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South Africa and Saudi Arabia talk trade

7 May 2015

Pretoria - Saudi Arabia continues to enjoy a trade surplus of R72.6 billion against South Africa, says Department of Trade and Industry (dti) Minister, Dr Rob Davies.
The Minister was speaking at the 6th session of the South Africa-Saudi Arabia Joint Economic Commission (JEC) held in Riyadh in Saudi Arabia. The JEC was co-chaired by Minister Davies and his Saudi counterpart Dr Twafeeq Al Rabeeach.

The Minister said that the imbalance is due to oil imports that constituted 95% of South Africa’s total imports from Saudi Arabia.

According to the Minister, as far as South Africa is concerned the composition of its export basket to Saudi Arabia speaks to the need to diversify exports.

“For instance 62% of our export basket to Saudi Arabia consists of primary commodities. In this regard, our ambition would be to increase the proportion of high value added products in the export basket. Clearly more needs to be done to realise our ambition for a more balanced trade basket,” said Minister Davies.

The Minister said that the level of investment between the two countries is far below potential and that South Africa with its expertise and various technologies could benefit from the Saudi economy.

“For instance, we could point to the Gas to Liquid (GTL), as well as Coal to Liquid (CTL) energy technologies, mining and agricultural technologies, amongst others.”
The JEC resolved that in order to improve investment between the two countries, South African and Saudi Arabian companies should explore investments and joint ventures by adopting the following recommendations:  
Trade and Investment:
1. Both sides agreed to enhance trade and investment, through the exchange of high level business delegations, and participation in each other’s country exhibitions such as the South African sponsored national pavilion to be held in October 2015, in Riyadh.
2. The South African side encouraged Saudi business to attend sector specific exhibitions in South Africa, such as Food and Hospitality, Africa Rail, Africa Big 7, Electra Mining and Mining Indaba. Likewise, the Saudi side encouraged South African participation in sector specific exhibitions in Saudi Arabia.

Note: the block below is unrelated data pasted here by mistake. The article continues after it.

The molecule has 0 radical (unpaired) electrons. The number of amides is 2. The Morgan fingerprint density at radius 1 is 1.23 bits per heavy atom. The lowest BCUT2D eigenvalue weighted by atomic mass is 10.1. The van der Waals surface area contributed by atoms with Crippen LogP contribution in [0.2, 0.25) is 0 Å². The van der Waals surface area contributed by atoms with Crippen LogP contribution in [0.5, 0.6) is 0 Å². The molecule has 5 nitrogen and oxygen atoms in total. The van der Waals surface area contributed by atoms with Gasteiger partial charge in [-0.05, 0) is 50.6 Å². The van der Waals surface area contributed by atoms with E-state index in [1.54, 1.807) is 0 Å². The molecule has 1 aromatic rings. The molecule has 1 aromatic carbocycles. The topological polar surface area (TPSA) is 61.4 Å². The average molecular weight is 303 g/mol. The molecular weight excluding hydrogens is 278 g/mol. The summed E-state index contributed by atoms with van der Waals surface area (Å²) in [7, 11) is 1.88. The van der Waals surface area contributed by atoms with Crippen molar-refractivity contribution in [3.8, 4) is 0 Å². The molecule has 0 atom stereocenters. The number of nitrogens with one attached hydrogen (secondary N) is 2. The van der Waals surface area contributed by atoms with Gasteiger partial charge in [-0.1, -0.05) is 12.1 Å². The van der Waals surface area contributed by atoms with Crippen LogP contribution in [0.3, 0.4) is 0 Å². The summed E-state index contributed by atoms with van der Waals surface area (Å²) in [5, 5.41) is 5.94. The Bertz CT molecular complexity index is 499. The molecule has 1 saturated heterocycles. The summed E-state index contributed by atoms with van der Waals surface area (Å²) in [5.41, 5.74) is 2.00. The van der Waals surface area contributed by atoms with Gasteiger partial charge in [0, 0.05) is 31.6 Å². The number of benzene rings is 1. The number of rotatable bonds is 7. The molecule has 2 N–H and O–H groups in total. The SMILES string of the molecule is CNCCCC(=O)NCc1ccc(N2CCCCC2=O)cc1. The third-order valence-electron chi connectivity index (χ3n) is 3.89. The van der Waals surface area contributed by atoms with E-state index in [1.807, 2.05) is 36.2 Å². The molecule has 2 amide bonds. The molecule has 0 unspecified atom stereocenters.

3. Both sides agreed to participate in priority investment sectors such as agro-processing, the blue economy, mining and petro-chemicals; as well as investment in special economic zones.
4. Both sides agreed to exchange information on economic imperatives as well as business innovation, and undertook to explore opportunities in their respective markets.
Finance:
5. The Saudi side called upon South African companies that have advanced technologies to engage in investment projects in Saudi Arabia and to take advantage of the Avoidance of Double Taxation Agreement signed between the two countries.
6. The Saudi side informed the South African side of the credit lines available to foreign banks to import goods from Saudi Arabia.
7. The South African side is keen to collaborate with Saudi Arabia as a member of the Islamic Development Bank (IDB) and Organization of Islamic Cooperation (OIC), relating to export finance.
8. The Saudi side informed South Africa that they find their port charges are high which affects trade. The South African side took note of this and undertook to convey it to the relevant authorities.
9. The South African side called upon Saudi investors to take advantage of opportunities in the Coega Special Economic Zones (SEZ).
Globally, Saudi Arabia is among South Africa’s top five import partners, largely due to the amount of oil South Africa imports.
Minister Davies has commended Saudi Arabia for the investment of ACWA Power International, which is a Saudi company that invested an estimated R4.5 billion into SA’s renewable energy sector. Minister Davies said the investment underscores the attractiveness of South Africa as an investment destination.  – SAnews.gov.za

 


 
 
 
 
 
 
 
 
 
 

 
 
 
 
 
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February/March 2020

 
 
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